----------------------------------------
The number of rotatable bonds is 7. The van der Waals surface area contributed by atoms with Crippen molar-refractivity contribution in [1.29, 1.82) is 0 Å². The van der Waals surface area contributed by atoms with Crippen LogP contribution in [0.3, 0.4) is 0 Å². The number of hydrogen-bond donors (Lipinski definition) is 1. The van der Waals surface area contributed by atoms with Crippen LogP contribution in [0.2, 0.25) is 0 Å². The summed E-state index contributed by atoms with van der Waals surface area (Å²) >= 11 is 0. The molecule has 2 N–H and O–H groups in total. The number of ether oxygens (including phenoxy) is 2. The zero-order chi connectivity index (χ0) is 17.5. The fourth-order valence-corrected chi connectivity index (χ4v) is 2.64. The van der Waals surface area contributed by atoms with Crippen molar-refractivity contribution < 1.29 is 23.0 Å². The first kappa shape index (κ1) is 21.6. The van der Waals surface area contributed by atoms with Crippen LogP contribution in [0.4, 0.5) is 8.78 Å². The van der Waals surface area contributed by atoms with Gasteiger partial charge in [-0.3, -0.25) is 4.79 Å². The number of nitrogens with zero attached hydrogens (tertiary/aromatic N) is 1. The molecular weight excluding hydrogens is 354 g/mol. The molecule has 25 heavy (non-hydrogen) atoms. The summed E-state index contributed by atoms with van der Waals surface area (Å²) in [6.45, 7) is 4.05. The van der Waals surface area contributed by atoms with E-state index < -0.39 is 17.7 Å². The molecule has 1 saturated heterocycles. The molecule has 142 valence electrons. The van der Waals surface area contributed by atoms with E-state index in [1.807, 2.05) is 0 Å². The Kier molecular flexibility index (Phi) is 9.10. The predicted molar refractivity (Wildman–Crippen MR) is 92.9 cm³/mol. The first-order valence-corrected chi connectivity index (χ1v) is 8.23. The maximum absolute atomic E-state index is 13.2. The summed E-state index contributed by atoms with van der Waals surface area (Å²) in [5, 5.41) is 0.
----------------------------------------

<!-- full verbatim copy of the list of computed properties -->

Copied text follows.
The number of rotatable bonds is 7. The van der Waals surface area contributed by atoms with Crippen molar-refractivity contribution in [1.29, 1.82) is 0 Å². The van der Waals surface area contributed by atoms with Crippen LogP contribution in [0.3, 0.4) is 0 Å². The number of hydrogen-bond donors (Lipinski definition) is 1. The van der Waals surface area contributed by atoms with Crippen LogP contribution in [0.2, 0.25) is 0 Å². The summed E-state index contributed by atoms with van der Waals surface area (Å²) >= 11 is 0. The molecule has 2 N–H and O–H groups in total. The number of ether oxygens (including phenoxy) is 2. The zero-order chi connectivity index (χ0) is 17.5. The fourth-order valence-corrected chi connectivity index (χ4v) is 2.64. The van der Waals surface area contributed by atoms with Crippen molar-refractivity contribution < 1.29 is 23.0 Å². The first kappa shape index (κ1) is 21.6. The van der Waals surface area contributed by atoms with Crippen LogP contribution in [0.4, 0.5) is 8.78 Å². The van der Waals surface area contributed by atoms with Gasteiger partial charge in [-0.3, -0.25) is 4.79 Å². The number of nitrogens with zero attached hydrogens (tertiary/aromatic N) is 1. The molecular weight excluding hydrogens is 354 g/mol. The molecule has 25 heavy (non-hydrogen) atoms. The summed E-state index contributed by atoms with van der Waals surface area (Å²) in [6.45, 7) is 4.05. The van der Waals surface area contributed by atoms with E-state index < -0.39 is 17.7 Å². The molecule has 1 saturated heterocycles. The molecule has 142 valence electrons. The van der Waals surface area contributed by atoms with E-state index in [1.807, 2.05) is 0 Å². The Kier molecular flexibility index (Phi) is 9.10. The predicted molar refractivity (Wildman–Crippen MR) is 92.9 cm³/mol. The first-order valence-corrected chi connectivity index (χ1v) is 8.23. The maximum absolute atomic E-state index is 13.2. The summed E-state index contributed by atoms with van der Waals surface area (Å²) in [5, 5.41) is 0.